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Potentials of Afzelia Africana Vegetable Oil in Biodiesel Production



I.O. Igwenyi, C.E. Offor, P.M. Aja, G.S. Aloh, O.U. Orji and C.A. Afiukwa
 
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ABSTRACT

Vegetable oils are combustible materials of organic origin and have potentials for use as biodiesel. The potential of extractable vegetable oil from Afzelia africana in the production of biodiesel was investigated and its fuel properties were evaluated by the assessment of the physicochemical properties. Standard official methods were employed in extraction and characterization of oil from Afzelia africana (African oak) seed and it was found that it contained 18.50% crude lipid content on dry weight basis with a very high percentage of total fatty matter and a refractive index of 1.47 at 40°C. The acid value 4.49% was low in the oil sample while the peroxide value 6.40 meq g-1 was indicative of very low level of hydroperoxides which could initiate or propagate further oxidation of the oil, thereby improving the stability (oxidative stability) of the oils. The saponification value was 229.12 mg KOH g-1 while the iodine value indicates that the oil was non-drying and non volatile at room temperature. The value of the Cetane index was 55 and the estimated value of the heat of combustion revealed that burning the vegetable oil in a diesel engine will yield about 9209.45 cal g-1. The fatty acid distribution in the seeds of Afzelia africana expressed as the percentage area of fatty acid methyl esters composition revealed lauric acid 0.69%, myristic acid 1.54, palmitic acid 33.45%, stearic acid 6.97%, oleic acid 12.25% and linoleic acid 41.25%, showing that the seed oil was predominantly composed of palmitic acid and oleic acid families. This result showed that the oil would be stable on exposure to atmospheric oxygen during storage and use. This stability is further confirmed by the low level of free fatty acids.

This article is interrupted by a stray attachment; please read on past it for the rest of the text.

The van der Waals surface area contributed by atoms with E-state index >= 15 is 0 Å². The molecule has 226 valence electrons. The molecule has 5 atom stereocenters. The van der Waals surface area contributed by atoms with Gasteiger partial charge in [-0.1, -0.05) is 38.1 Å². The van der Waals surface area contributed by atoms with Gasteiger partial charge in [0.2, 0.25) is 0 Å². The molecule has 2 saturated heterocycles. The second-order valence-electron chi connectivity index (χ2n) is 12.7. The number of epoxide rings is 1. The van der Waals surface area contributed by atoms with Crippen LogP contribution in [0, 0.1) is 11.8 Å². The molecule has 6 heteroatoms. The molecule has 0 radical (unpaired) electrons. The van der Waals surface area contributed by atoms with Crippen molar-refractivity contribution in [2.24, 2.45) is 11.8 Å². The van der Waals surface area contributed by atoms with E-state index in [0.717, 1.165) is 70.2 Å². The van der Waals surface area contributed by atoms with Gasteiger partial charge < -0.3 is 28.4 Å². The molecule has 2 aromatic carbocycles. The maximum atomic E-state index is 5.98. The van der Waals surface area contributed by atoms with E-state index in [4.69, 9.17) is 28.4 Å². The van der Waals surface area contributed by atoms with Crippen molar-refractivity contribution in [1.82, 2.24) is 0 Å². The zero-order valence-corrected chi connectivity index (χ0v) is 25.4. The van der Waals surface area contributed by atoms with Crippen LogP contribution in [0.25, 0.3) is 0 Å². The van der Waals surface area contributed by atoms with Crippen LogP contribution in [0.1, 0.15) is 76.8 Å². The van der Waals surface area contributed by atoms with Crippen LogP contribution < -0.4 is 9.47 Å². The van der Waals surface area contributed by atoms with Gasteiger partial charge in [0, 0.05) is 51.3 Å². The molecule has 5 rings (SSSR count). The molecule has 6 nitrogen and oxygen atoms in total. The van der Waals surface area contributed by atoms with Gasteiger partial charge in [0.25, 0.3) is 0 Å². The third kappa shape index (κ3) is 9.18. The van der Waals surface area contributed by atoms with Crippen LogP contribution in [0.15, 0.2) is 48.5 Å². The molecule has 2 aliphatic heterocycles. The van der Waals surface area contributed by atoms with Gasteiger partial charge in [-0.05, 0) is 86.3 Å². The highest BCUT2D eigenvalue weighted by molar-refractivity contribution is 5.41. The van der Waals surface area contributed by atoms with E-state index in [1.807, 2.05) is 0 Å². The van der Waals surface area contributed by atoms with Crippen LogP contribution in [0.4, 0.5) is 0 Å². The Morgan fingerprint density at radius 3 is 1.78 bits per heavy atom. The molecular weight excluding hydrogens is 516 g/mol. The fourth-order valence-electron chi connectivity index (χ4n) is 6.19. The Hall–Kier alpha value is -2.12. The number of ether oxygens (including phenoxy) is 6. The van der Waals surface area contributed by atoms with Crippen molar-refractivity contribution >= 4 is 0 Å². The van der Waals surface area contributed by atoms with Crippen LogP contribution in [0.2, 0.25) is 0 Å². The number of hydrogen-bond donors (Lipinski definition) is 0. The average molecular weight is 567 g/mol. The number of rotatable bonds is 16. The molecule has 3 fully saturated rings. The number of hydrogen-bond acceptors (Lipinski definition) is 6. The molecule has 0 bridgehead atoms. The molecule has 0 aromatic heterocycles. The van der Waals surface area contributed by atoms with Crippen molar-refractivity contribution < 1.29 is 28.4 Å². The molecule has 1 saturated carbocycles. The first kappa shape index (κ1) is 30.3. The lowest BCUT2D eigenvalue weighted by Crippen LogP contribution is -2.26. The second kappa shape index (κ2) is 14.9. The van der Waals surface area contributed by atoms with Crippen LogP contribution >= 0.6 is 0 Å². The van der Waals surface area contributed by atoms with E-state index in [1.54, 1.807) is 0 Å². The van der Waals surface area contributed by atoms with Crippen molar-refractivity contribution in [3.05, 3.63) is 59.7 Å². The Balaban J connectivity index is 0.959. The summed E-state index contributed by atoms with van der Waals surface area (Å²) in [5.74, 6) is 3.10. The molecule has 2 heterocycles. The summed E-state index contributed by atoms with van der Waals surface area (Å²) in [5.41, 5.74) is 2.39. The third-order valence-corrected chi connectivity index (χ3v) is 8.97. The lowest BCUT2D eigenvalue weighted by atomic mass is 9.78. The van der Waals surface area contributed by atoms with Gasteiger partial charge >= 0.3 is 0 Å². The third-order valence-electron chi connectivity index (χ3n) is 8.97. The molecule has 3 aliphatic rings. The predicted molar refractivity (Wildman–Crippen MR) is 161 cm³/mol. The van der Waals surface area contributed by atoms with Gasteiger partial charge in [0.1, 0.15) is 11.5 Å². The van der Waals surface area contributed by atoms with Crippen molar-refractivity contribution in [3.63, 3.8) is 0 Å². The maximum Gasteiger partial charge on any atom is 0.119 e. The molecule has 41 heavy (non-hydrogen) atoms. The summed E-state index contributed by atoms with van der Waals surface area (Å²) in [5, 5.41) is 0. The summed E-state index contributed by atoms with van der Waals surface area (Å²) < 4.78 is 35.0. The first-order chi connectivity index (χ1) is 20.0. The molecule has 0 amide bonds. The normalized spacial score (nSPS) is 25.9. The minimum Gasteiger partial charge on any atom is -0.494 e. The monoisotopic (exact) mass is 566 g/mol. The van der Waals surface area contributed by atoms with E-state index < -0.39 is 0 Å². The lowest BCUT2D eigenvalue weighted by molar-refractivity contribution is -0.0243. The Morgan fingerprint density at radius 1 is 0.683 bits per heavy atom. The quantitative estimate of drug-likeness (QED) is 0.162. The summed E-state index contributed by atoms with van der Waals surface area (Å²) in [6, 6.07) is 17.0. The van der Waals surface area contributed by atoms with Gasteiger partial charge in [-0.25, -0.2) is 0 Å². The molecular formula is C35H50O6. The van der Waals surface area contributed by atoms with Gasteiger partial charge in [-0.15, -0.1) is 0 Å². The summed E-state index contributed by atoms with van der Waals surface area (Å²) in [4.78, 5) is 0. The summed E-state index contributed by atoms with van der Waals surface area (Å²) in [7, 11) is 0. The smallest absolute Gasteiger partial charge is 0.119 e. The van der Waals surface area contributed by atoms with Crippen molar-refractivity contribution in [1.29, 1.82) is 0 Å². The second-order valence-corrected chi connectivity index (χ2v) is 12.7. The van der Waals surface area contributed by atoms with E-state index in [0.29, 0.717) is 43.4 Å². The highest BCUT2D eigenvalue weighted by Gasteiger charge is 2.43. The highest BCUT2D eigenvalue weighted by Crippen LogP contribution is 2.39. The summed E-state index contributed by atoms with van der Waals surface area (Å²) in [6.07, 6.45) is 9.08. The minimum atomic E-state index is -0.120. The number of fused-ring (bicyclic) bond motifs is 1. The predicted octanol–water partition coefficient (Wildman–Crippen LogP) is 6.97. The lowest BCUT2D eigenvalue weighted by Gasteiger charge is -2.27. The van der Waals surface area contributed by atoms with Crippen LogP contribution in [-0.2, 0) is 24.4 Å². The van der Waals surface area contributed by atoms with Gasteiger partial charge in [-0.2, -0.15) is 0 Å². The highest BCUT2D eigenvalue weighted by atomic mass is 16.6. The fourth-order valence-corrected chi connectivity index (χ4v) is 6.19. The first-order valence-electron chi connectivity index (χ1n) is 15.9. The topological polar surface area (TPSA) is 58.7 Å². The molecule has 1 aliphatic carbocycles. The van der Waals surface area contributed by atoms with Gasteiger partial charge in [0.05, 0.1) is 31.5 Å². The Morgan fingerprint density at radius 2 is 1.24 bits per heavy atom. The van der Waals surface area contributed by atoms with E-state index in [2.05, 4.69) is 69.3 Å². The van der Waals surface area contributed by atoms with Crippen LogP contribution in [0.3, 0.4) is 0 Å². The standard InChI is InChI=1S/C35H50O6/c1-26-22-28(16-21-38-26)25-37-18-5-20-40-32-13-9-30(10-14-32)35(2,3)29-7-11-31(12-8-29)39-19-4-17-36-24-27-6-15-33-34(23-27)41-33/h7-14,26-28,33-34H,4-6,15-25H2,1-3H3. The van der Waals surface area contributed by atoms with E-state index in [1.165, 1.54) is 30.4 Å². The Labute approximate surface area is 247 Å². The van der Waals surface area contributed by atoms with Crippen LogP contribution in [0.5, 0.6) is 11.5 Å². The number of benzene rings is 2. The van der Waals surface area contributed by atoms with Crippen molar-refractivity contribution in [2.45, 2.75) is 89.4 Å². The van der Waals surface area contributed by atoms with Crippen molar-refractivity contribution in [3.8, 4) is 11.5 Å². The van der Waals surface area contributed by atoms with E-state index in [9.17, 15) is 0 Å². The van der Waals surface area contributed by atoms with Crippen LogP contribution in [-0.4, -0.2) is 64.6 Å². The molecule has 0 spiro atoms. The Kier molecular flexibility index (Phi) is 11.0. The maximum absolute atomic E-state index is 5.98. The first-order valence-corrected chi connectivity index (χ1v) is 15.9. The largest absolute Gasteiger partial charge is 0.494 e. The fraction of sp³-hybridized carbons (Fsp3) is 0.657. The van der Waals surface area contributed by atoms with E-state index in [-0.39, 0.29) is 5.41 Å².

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  How to cite this article:

I.O. Igwenyi, C.E. Offor, P.M. Aja, G.S. Aloh, O.U. Orji and C.A. Afiukwa, 2011. Potentials of Afzelia Africana Vegetable Oil in Biodiesel Production. Asian Journal of Biochemistry, 6: 450-457.

DOI: 10.3923/ajb.2011.450.457

URL: https://scialert.net/abstract/?doi=ajb.2011.450.457
 
Received: July 25, 2011; Accepted: October 10, 2011; Published: October 29, 2011



INTRODUCTION

Vegetable oils come mainly from seeds. Within the seeds, oil is stored in the endosperm (castor oil, coconut oil), the cotyledons of the embryo (peanuts, soya beans, cotton) or in the scutellum (corn) (Simpson and Conner-Orgazally, 1986). Some vegetable oil seeds include groundnut, cotton seed, sunflower, palm, corn, castor linseed and rubber seed etcetera (Ikwuagwu et al., 2000).

Afzelia africana plant is called “akparata” in the Igbo speaking south-eastern part of Nigeria. The genus was named in honour of Dam Afzelius of Uppsala, who lived in Somalia. Afzelia africana is a very attractive medium sized tree, with bright green leaves that turn to attractive yellowish colour during harmattan seasons in Nigeria. It has upright crown and the dropping branches resemble an eucalyptus from a distance. Afzelia africana is a deciduous plant that bears 6-10 hard, shiny, oblong black bean-shaped seeds with red orange aril with extractable oil (Palgrave and Palgrave, 2002). The seeds are used as soup thickeners (Igwenyi and Akubugwo, 2010).

Vegetable oils are now processed into other industrial products for the benefit of mankind. These other applications of this nutrient in non-food or industrial sectors have mounted pressure on the food use of certain food materials. For example, carbohydrates are converted into biofuels and used as alternative biodegradable and environmentally friendly fuels. They are converted into ethanol used as fuel/blends for combustion engines and also as a raw material for the production of strong drinks and other industrial products. Vegetable oils are used as biodiesel, vanishes, raw material for paints, ink oil and so on (Igwenyi et al., 2008). Thus, the food use and industrial applications of plants and their products have increased over the years and this is associated with increase in world population. This has mounted pressure on their food uses and created a big problem in feeding the ever increasing world population (Wilcox and Leffel, 1987).